Chronic Treatment With a Melanocortin-4 Receptor Agonist Causes Weight Loss, Reduces Insulin Resistance, and Improves Cardiovascular Function in Diet-Induced Obese Rhesus Macaques
- Paul Kievit1,
- Heather Halem2,
- Daniel L. Marks3,
- Jesse Z. Dong2,
- Maria M. Glavas1,
- Puspha Sinnayah1,
- Lindsay Pranger1,
- Michael A. Cowley1,
- Kevin L. Grove1⇓ and
- Michael D. Culler2⇓
- 1Division of Neuroscience, Oregon National Primate Research Center, Oregon Health & Science University, Portland, Oregon
- 2Endocrinology Research, Ipsen-Biomeasure Incorporated, Milford, Massachusetts
- 3Department of Pediatrics, Oregon Health & Science University, Portland, Oregon
- Corresponding authors: Michael D. Culler, , and Kevin L. Grove, .
The melanocortin-4 receptor (MC4R) is well recognized as an important mediator of body weight homeostasis. Activation of MC4R causes dramatic weight loss in rodent models, and mutations in human are associated with obesity. This makes MC4R a logical target for pharmacological therapy for the treatment of obesity. However, previous studies in rodents and humans have observed a broad array of side effects caused by acute treatment with MC4R agonists, including increased heart rate and blood pressure. We demonstrate that treatment with a highly-selective novel MC4R agonist (BIM-22493 or RM-493) resulted in transient decreases in food intake (35%), with persistent weight loss over 8 weeks of treatment (13.5%) in a diet-induced obese nonhuman primate model. Consistent with weight loss, these animals significantly decreased adiposity and improved glucose tolerance. Importantly, we observed no increases in blood pressure or heart rate with BIM-22493 treatment. In contrast, treatment with LY2112688, an MC4R agonist previously shown to increase blood pressure and heart rate in humans, caused increases in blood pressure and heart rate, while modestly decreasing food intake. These studies demonstrate that distinct melanocortin peptide drugs can have widely different efficacies and side effects.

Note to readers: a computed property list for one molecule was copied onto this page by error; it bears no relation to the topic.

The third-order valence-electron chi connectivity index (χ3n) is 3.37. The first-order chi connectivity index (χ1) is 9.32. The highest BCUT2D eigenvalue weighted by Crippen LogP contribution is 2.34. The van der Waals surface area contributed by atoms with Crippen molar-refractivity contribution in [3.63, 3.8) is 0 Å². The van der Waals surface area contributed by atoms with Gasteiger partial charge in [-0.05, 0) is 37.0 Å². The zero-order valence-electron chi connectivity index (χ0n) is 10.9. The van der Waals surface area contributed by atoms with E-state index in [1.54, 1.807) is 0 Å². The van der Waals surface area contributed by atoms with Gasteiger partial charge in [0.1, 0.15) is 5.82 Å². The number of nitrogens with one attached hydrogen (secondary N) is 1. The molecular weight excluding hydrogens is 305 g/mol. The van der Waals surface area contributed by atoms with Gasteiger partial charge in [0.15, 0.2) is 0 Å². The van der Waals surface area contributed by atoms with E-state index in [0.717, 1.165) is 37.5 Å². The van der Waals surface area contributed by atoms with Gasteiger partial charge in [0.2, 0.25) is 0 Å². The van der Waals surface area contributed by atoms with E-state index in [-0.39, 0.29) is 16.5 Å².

Maintenance of body weight and energy homeostasis requires balance between energy intake and expenditure and is achieved via the interaction between central and peripheral signals. The central melanocortin system is one of the key neural circuits involved in mediating the integration of information from both sites. Proopiomelanocortin is a prohormone that is processed into multiple bioactive peptides, including α-melanocyte–stimulating hormone (MSH), β-MSH, γ-MSH, and the endogenous opioid β-endorphin (1). α-MSH, or its analogs, are potent inhibitors of food intake and increase energy expenditure to promote weight loss in rodent and rhesus macaque models (2–5). Central melanocortins are involved in many physiological functions, including stress responses; however, their actions on the regulation of food intake and energy expenditure have been a focus.
Melanocortin-4 receptor (MC4R) is the main melanocortin receptor involved in the regulation of food intake and energy expenditure, primarily through modulation of sympathetic outflow (6–8). MC4R has a broad distribution, including expression in several peripheral tissues, such as muscle, kidney, and lung (9). The importance of MC4R in the maintenance of body weight homeostasis is highlighted by genetic studies in humans and mice. MC4R−/− mice are hyperphagic, have increased adipose and lean mass, and develop insulin resistance (10). In humans, mutations in the proopiomelanocortin gene (11) and the MC4R gene have a similar phenotype (12–14).